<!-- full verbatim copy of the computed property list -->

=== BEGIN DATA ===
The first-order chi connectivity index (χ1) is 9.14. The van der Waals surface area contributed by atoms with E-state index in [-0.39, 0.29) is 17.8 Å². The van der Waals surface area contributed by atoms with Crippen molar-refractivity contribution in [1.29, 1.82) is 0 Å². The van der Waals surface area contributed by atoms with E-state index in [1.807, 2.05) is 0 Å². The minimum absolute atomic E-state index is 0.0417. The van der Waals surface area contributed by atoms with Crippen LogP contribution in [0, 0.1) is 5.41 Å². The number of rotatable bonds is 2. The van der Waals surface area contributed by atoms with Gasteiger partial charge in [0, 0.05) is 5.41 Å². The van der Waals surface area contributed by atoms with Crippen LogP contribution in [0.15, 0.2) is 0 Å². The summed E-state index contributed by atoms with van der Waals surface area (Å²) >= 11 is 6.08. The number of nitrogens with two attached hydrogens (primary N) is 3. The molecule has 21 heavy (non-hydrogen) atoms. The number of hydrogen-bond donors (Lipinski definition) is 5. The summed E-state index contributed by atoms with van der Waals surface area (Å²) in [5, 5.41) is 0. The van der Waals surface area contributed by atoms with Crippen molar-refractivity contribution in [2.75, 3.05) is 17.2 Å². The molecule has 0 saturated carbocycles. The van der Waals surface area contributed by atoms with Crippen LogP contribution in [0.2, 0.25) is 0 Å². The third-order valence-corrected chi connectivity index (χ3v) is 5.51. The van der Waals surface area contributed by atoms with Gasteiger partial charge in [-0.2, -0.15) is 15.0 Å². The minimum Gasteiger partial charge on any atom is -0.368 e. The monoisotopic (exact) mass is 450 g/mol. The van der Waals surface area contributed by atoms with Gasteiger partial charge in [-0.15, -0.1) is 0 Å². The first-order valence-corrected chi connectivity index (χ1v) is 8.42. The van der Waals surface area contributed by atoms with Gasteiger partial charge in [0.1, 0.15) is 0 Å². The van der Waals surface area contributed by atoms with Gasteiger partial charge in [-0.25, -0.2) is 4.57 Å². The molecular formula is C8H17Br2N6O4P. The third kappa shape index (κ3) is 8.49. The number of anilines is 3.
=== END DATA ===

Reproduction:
The first-order chi connectivity index (χ1) is 9.14. The van der Waals surface area contributed by atoms with E-state index in [-0.39, 0.29) is 17.8 Å². The van der Waals surface area contributed by atoms with Crippen molar-refractivity contribution in [1.29, 1.82) is 0 Å². The van der Waals surface area contributed by atoms with E-state index in [1.807, 2.05) is 0 Å². The minimum absolute atomic E-state index is 0.0417. The van der Waals surface area contributed by atoms with Crippen LogP contribution in [0, 0.1) is 5.41 Å². The number of rotatable bonds is 2. The van der Waals surface area contributed by atoms with Gasteiger partial charge in [0, 0.05) is 5.41 Å². The van der Waals surface area contributed by atoms with Crippen LogP contribution in [0.15, 0.2) is 0 Å². The summed E-state index contributed by atoms with van der Waals surface area (Å²) >= 11 is 6.08. The number of nitrogens with two attached hydrogens (primary N) is 3. The molecule has 21 heavy (non-hydrogen) atoms. The number of hydrogen-bond donors (Lipinski definition) is 5. The summed E-state index contributed by atoms with van der Waals surface area (Å²) in [5, 5.41) is 0. The van der Waals surface area contributed by atoms with Crippen molar-refractivity contribution in [2.75, 3.05) is 17.2 Å². The molecule has 0 saturated carbocycles. The van der Waals surface area contributed by atoms with Crippen LogP contribution in [0.2, 0.25) is 0 Å². The third-order valence-corrected chi connectivity index (χ3v) is 5.51. The van der Waals surface area contributed by atoms with Gasteiger partial charge in [-0.2, -0.15) is 15.0 Å². The minimum Gasteiger partial charge on any atom is -0.368 e. The monoisotopic (exact) mass is 450 g/mol. The van der Waals surface area contributed by atoms with Gasteiger partial charge in [-0.15, -0.1) is 0 Å². The first-order valence-corrected chi connectivity index (χ1v) is 8.42. The van der Waals surface area contributed by atoms with Gasteiger partial charge in [0.1, 0.15) is 0 Å². The van der Waals surface area contributed by atoms with Gasteiger partial charge in [-0.25, -0.2) is 4.57 Å². The molecular formula is C8H17Br2N6O4P. The third kappa shape index (κ3) is 8.49. The number of anilines is 3.